Australia’s Regional Express (Rex) has waged a war of words with arch-rival Qantas over the latter’s regional network expansion, as it prepares to commence mainline domestic operations in the coming weeks. 

The bitter tit-for-tat comes as Rex announced a “major revamp” of its regional network strategy, which it claims was prompted by Qantas’ “aggressive, predatory moves” on regional routes. 


Source: Wikimedia Commons

A Rex Saab 340B at Sydney.

Qantas, which later responded to Rex’s criticism, had on 19 February announced new routes and additional capacity to the northern coast of New South Wales state — the latest in a series of regional network expansions in recent months — as it looks to tap into domestic travel demand. 

Days later, Rex, whose regional operations are focused on the Australian eastern states, called out its rival’s tactics. 

In a statement released on 22 February, Rex deputy chairman John Sharp did not mince words: “Qantas has clearly embarked on a deliberate strategy of moving into Rex’s routes that can only support one regional carrier in an attempt to intimidate and damage Rex in its traditional regional market, hoping that Rex would be a less formidable competitor in the domestic market.” 

Sharp adds that while Rex will continue to “stand its ground” on routes that sees it come into competition with Qantas, it would — “with a heavy heart” — have to discontinue five other regional routes by the end of March, when federal funding support ends.

The carrier will also roll out two additional regional routes within the New South Wales state, which compatriot Virgin Australia had vacated. Both the routes — from Sydney to Coffs Harbour and Port Macquarie — will see Rex compete with Qantas.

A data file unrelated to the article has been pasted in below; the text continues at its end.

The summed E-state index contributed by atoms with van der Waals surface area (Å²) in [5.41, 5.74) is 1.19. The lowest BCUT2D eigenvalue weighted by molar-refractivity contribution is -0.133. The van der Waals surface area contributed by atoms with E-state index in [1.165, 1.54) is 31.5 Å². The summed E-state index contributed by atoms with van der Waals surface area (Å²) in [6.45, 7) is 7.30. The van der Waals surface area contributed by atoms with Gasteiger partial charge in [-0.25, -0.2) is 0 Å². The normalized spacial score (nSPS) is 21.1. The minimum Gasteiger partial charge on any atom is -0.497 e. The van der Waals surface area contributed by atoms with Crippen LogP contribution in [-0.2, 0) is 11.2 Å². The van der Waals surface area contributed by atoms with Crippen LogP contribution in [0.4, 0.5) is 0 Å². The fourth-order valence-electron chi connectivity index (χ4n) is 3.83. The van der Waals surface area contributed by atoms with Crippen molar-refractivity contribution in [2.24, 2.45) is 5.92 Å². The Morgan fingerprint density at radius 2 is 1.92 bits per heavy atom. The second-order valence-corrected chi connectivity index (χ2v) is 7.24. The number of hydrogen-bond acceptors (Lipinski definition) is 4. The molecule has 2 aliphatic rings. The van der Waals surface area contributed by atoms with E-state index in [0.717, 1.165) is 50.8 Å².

Sharp notes that Rex is also mulling the launch of four other regional routes where Qantas “is the sole or dominant carrier”. 

The same day Rex unveiled its regional strategy, QantasLink chief John Gissing retaliated, calling the outburst “a classic Rex tantrum”, adding that “it feels like Rex is trying to blame Qantas for other challenges they may be having”. 

Says Gissing: “Rex’s idea of competition is that it’s something that happens to other people, because they believe they have an enshrined right to be the only carrier on some regional routes. The fact is Rex is receiving millions of dollars in bespoke government assistance for its regional operations at the same time as it’s acquiring new aircraft to fly between capital cities.” 

Qantaslink Q400

Source: Greg Waldron/FlightGlobal

A QantasLink Q400 at the Avalon Airshow in 2013

The Rex-Qantas feud is not new, but it has intensified in recent months amid growing domestic travel demand, as well as Rex’s foray into mainline operations, which it will commence in March. 

Qantas group chief Alan Joyce had previously dismissed the threat posed by Rex on mainline operations, noting that Qantas and its low-cost unit Jetstar have “massive scale” compared to Rex, and that Rex would be a “long distance behind” in capturing its share of the domestic market. 

In a subsequent interview with FlightGlobal, Rex chairman Lim Kim Hai says it was clear Qantas was “distressed” by the airlines’s imminent domestic operations. 

“I think what they want to do is weaken us in the regional market to hopefully collapse us in the domestic market,” Lim said earlier in the month. 

In December, Rex lodged a complaint with the country’s competition watchdog for Qantas’ “opportunistic strategy of flooding the regional airline market with excess capacity”, after the latter rolled out a series of new regional routes, most of them out of Melbourne.